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Source: Bank for International Settlements

I want to thank the Center for American Progress for inviting me to join you in discussing climate change and the U.S. financial system. Let me start by noting these are my own views and do not necessarily reflect those of the Federal Reserve Board or the Federal Open Market Committee.

Climate change and the transition to a sustainable economy have important implications for the financial system. The financial system can be a powerful enabler to help the private sector manage climate-related risks and invest in the transition. It is vitally important to strengthen the U.S. financial system to meet the challenge of climate change.

Meeting the Challenge of Climate Change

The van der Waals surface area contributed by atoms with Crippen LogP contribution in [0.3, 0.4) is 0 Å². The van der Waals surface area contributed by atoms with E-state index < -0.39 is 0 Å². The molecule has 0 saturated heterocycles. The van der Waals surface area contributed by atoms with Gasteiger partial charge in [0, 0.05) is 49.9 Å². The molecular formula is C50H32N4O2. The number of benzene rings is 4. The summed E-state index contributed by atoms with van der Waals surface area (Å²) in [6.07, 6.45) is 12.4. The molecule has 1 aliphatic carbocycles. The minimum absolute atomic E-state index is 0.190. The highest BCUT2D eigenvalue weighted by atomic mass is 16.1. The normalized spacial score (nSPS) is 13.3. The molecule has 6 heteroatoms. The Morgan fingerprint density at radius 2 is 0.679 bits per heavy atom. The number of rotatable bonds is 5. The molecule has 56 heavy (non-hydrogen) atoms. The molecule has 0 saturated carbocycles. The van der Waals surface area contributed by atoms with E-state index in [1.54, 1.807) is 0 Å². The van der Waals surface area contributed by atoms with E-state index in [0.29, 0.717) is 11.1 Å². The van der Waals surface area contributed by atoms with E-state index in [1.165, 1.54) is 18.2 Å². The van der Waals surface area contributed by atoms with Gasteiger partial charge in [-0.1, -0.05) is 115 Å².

Climate change is one of the major challenges of our time. There is growing evidence that extreme weather events related to climate change are on the rise- droughts, wildfires, hurricanes, and heatwaves are all becoming more common. Climate-related events are already adversely affecting the lives of many Americans. The economic and financial impacts are also increasingly evident: we are already seeing elevated financial losses associated with an increased frequency and intensity of extreme weather events. Some have described Pacific Gas and Electric’s bankruptcy as the first climate-related bankruptcy of a major U.S. corporation.5

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